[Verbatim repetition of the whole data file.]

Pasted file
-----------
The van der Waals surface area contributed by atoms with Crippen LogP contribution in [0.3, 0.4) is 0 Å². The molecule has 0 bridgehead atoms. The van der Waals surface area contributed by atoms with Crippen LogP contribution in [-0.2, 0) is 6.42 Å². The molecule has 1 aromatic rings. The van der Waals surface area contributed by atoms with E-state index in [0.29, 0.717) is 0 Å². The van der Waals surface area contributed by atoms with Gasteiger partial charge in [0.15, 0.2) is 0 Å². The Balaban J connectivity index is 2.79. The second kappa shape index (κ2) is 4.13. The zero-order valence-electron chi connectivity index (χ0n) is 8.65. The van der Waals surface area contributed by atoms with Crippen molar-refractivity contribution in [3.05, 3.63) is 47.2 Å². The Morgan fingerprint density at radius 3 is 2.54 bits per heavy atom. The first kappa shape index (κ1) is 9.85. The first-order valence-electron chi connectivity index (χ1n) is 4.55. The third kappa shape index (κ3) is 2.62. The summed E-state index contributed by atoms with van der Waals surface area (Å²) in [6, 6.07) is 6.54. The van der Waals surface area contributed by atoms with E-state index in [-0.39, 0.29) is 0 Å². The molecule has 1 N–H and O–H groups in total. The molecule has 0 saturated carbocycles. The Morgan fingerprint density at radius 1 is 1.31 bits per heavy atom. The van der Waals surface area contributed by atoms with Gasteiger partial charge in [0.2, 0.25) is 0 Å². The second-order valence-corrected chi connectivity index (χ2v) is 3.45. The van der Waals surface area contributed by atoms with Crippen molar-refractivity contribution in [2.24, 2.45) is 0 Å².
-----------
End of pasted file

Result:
The van der Waals surface area contributed by atoms with Crippen LogP contribution in [0.3, 0.4) is 0 Å². The molecule has 0 bridgehead atoms. The van der Waals surface area contributed by atoms with Crippen LogP contribution in [-0.2, 0) is 6.42 Å². The molecule has 1 aromatic rings. The van der Waals surface area contributed by atoms with E-state index in [0.29, 0.717) is 0 Å². The van der Waals surface area contributed by atoms with Gasteiger partial charge in [0.15, 0.2) is 0 Å². The Balaban J connectivity index is 2.79. The second kappa shape index (κ2) is 4.13. The zero-order valence-electron chi connectivity index (χ0n) is 8.65. The van der Waals surface area contributed by atoms with Crippen molar-refractivity contribution in [3.05, 3.63) is 47.2 Å². The Morgan fingerprint density at radius 3 is 2.54 bits per heavy atom. The first kappa shape index (κ1) is 9.85. The first-order valence-electron chi connectivity index (χ1n) is 4.55. The third kappa shape index (κ3) is 2.62. The summed E-state index contributed by atoms with van der Waals surface area (Å²) in [6, 6.07) is 6.54. The van der Waals surface area contributed by atoms with E-state index in [-0.39, 0.29) is 0 Å². The molecule has 1 N–H and O–H groups in total. The molecule has 0 saturated carbocycles. The Morgan fingerprint density at radius 1 is 1.31 bits per heavy atom. The van der Waals surface area contributed by atoms with Gasteiger partial charge in [0.2, 0.25) is 0 Å². The second-order valence-corrected chi connectivity index (χ2v) is 3.45. The van der Waals surface area contributed by atoms with Crippen molar-refractivity contribution in [2.24, 2.45) is 0 Å².